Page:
July 4, 2017

Stop Ubuntu from freezing completely with Intel Bay Trail

Ubuntu and Linux kernel seem to suffer from a cpu state bug which completely freezes the system when doing graphics intensive tasks such as playing games or videos. Many processors suffer from this bug including the following Intel processors:

Celeron J1900
Celeron N2940
Celeron N2840
Celeron N2930
Pentium N3520 
Pentium N3530
Pentium N3540

To see whether you have one of the above processor put the following command in the terminal:

cat /proc/cpuinfo | grep 'model name'

This bug can easily be fixed by installing proper Microcode files and changing c-state flag for Linux kernel.

First step is to make sure you have Ubuntu microcode package installed by putting the following command in the terminal:

sudo apt-get install intel-microcode

Then, remove the existing microcode files by running the following command in the terminal as they are not recent:

sudo rm /lib/firmware/intel-ucode/*

After then, install Intel Microcode files by downloading Microcode package from the following site:


Download the microcode*.tgz file and extract it in the Home folder. Now copy the extracted microcode files to system folder by opening a terminal in intel-ucode folder and running the following command:

sudo * /lib/firmware/intel-ucode/

Now edit the grub file to change c-state kernel flag by opening grub file in /etc folder by putting the following command:

sudo gedit /etc/default/grub

In the grub file under the line containing GRUB_CMDLINE_LINUX_DEFAULT=, add the following intel_idle.max_cstate=2, so the line should look like the following line:

GRUB_CMDLINE_LINUX_DEFAULT="quiet splash intel_idle.max_cstate=2"

Now, save and close the grub file and put the following command in the terminal to update boot loader to reflect kernel flag:

sudo update-grub

Done! Now just reboot the system and check whether microcodes are loaded properly by running the following command in the terminal:

dmesg | grep microcode

You should be able to see something like following as output of above command:

[    3.168100] microcode: CPU0 sig=0x30678, pf=0x8, revision=0x829
[    3.168138] microcode: CPU1 sig=0x30678, pf=0x8, revision=0x829
[    3.168445] microcode: Microcode Update Driver: v2.01 <tigran@aivazian.fsnet.co.uk>, Peter Oruba


May 30, 2017

Assigning Binary Value to a Variable in C and C++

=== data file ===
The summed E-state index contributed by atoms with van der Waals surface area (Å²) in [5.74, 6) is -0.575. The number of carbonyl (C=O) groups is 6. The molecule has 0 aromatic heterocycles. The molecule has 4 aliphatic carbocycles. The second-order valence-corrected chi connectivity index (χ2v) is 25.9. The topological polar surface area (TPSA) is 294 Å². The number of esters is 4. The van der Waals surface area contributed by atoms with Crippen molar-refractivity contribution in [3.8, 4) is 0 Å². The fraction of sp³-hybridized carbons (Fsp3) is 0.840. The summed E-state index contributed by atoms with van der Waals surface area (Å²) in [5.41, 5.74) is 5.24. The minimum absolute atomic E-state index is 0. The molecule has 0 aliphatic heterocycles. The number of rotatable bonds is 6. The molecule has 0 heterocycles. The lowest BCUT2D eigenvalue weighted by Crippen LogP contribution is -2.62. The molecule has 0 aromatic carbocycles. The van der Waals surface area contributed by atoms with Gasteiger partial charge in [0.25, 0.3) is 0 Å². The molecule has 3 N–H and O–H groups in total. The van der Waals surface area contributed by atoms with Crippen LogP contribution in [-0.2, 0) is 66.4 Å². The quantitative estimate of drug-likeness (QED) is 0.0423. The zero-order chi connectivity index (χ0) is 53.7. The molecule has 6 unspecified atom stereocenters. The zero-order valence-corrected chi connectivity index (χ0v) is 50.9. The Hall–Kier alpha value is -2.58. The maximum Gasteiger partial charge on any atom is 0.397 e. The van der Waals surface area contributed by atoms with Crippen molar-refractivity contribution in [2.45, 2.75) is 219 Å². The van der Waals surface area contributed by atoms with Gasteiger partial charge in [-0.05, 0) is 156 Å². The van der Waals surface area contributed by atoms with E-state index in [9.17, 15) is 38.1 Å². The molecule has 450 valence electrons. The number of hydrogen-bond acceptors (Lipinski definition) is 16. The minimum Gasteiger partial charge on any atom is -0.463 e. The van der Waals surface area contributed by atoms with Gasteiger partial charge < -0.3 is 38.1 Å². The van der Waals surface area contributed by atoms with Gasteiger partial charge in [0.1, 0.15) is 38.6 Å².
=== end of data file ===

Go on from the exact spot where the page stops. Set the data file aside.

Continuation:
If you are programming in C and C++ then you may already know that C and C++ do not have native support for binary literal. So you can not simply write the following statement to give a variable a binary value:

int signal = 1110;

However, C and C++'s bitwise operators such as Left Shift operator << and Or operator | can be easily utilised to achieve binary value assignment like shown below:

int signal = 1 << 3 | 1 << 2 | 1 << 1;

The above statement assigns binary value 1110 to the variable signal. The way it works is the very first expression 1 << 3 creates a binary value 1000, and then the expression 1 << 2 creates a binary value 100 and finally the expression 1 << 1 creates a binary value 10. When all these three binary values are combined using the Or operators we get the binary value 1110 like shown below:

Expression            Binary equivalent
1 << 3            =     1000
1 << 2            =     0100
1 << 1            =     0010
                              1110 (after or operations of three expressions)

One advantage about this method of binary assignment is that there is no need for external libraries and such. The example program demonstrating the above method can be downloaded from the following link:


There is also a convenience functions library called imamB which I wrote recently which can be used for getting binary values of variables as a string and vice versa. To use the functions from imamB all you need to do is to include header and source files from imamB package to your project directory. imamB can be download from the following link:



March 19, 2017

Windows Install and use Python without admin rights

Sometimes it is useful to install Python in a preferred directory other than to a default Windows partition directory. The main reasons for doing this are given below:
  1. Have multiple Python versions and run them as per requirements (use Python versions 2.7 and 3 simultaneously on the same system)
  2. Have Python Interpreter on a portable disk (Python on the go)
  3. Tryout experimental and latest Python versions and Python packages/libraries (leave the default system Python Interpreter unaltered)
Installing Python without admin rights:

Step 1: Download Python installer(msi file) from official website https://www.python.org/

Step 2: Open up Windows Command Prompt where msi file is downloaded and execute the following command,

msiexec /a python-2.7.10.msi /qb TARGETDIR=G:\Python27

Here, TARGETDIR specifies the target folder where Python will be installed.

Once setup is finished you should be able to find python.exe (Python Interpreter) and IDLE (Python Integrated Development Environment) in the G:\python27 and G:\Python27\Lib\idlelib folders respectively.

Step 3: Install pip Python utility script for installing Python packages/libraries by downloading get-pip.py file and executing the following command from the G:\Python27 folder,

python.exe get-pip.py

Step 4: Install Python packages/libraries using pip by executing the following commands from G:\Python,

python.exe -m pip install numpy

Here, numpy is Python package/library name which will be download and installed to Python Interpreter directory by the pip utility. If a package/library is not available in the standard Python pip repository then you can download pip install-able (whl files) Python packages/libraries from pythonlibs and install them by executing following command from G:\Python27, assuming whl files are placed in the same folder,

python.exe -m pip install numpy‑1.11.3+mkl‑cp27‑cp27m‑win32.whl